Author Topic: Aurora, Storms, and Snowpants: An Icelandic Saga by Something Fishy, whYME, and ChAiM'l  (Read 55201 times)

Offline whYME

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Thanks everyone for the feedback, it means a lot ;D. These things are mighty hard and time consuming to put together, especially with three people involved...

The meat will be served starting later today iy"h.
It's already out of the oven and being put on platters :)

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Offline Something Fishy

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[Something Fishy] The last couple of hours before leaving passed in a somewhat frantic blur, as most of my clothing had only arrived late on Friday. Last minute food shopping, charging a zillion batteries, packing everything up, and the taxi calling with a time change all added up to some crazy rushing.

My SOP is that the night before a trip, each and every battery coming along gets charged, no matter what. I keep a running list of the batteries, status, and charging outlet locations to preserve my sanity:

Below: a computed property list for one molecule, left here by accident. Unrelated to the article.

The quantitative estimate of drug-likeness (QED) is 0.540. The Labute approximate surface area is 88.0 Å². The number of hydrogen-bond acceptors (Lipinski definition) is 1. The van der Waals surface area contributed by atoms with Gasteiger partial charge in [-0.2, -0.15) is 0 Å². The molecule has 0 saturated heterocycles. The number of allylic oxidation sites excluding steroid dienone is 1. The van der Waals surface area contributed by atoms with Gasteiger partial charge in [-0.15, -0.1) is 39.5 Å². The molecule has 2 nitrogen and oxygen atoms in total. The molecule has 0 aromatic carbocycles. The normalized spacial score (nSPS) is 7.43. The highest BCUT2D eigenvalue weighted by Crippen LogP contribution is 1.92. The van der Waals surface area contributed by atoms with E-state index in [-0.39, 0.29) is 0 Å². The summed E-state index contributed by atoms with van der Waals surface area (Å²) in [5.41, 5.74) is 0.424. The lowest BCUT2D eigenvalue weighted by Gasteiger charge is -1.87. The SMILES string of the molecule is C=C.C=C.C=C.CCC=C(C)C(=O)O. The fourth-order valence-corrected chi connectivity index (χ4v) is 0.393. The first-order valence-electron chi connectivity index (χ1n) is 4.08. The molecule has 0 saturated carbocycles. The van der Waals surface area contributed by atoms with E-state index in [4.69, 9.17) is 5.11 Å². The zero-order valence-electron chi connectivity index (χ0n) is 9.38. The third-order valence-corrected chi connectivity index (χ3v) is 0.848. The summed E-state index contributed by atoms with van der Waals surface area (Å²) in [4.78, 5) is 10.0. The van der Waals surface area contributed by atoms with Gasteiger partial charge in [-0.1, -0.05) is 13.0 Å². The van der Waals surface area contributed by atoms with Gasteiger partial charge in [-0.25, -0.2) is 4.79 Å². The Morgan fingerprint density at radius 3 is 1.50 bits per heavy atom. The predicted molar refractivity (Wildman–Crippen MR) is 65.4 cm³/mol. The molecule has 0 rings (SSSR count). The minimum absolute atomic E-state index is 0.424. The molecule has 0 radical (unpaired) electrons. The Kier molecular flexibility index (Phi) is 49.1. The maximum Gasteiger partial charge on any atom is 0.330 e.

I posted this list to the Whatsapp group we were doing all the planning on. Apparently whYME's night was no less harried, as he responded asking what the heck my camera was doing in the microwave and why I had both a milchig and fleishig GoPro ;D.

I think we were secretly happy to be bound for the warm Icelandic weather, as this is what NY was like the morning we left:




A couple of hours later I met up with whYME at JFK and proceeded to check in, where they threw the book at us and weighed our carry-ons. [whYME] You make it sound so simple :). I arrived at the airport before SF, but I had to wait for him before checking in so we could transfer some weight from his bag to mine. It's kind of interesting standing outside the departures area and watching people, you're just standing there twiddling your thumbs and everyone else is running around like a madman. After what felt like an hour and a half (it was only 20 minutes) Something Fishy finally showed up. Now the real fun began, as I'm sure anyone who's ever needed to transfer weight between suitcases in the airport can attest. Eventually we were all done and headed to the checkout counter. Luckily there was no line as we were already running quite a bit later than we had planned. Even though we were each carrying a huge camera backpack, we had packed only the valuables inside for the trip in case this very thing happens. Luckily we were within the weight limit, and even luckier, they didn't double check the size of the bags.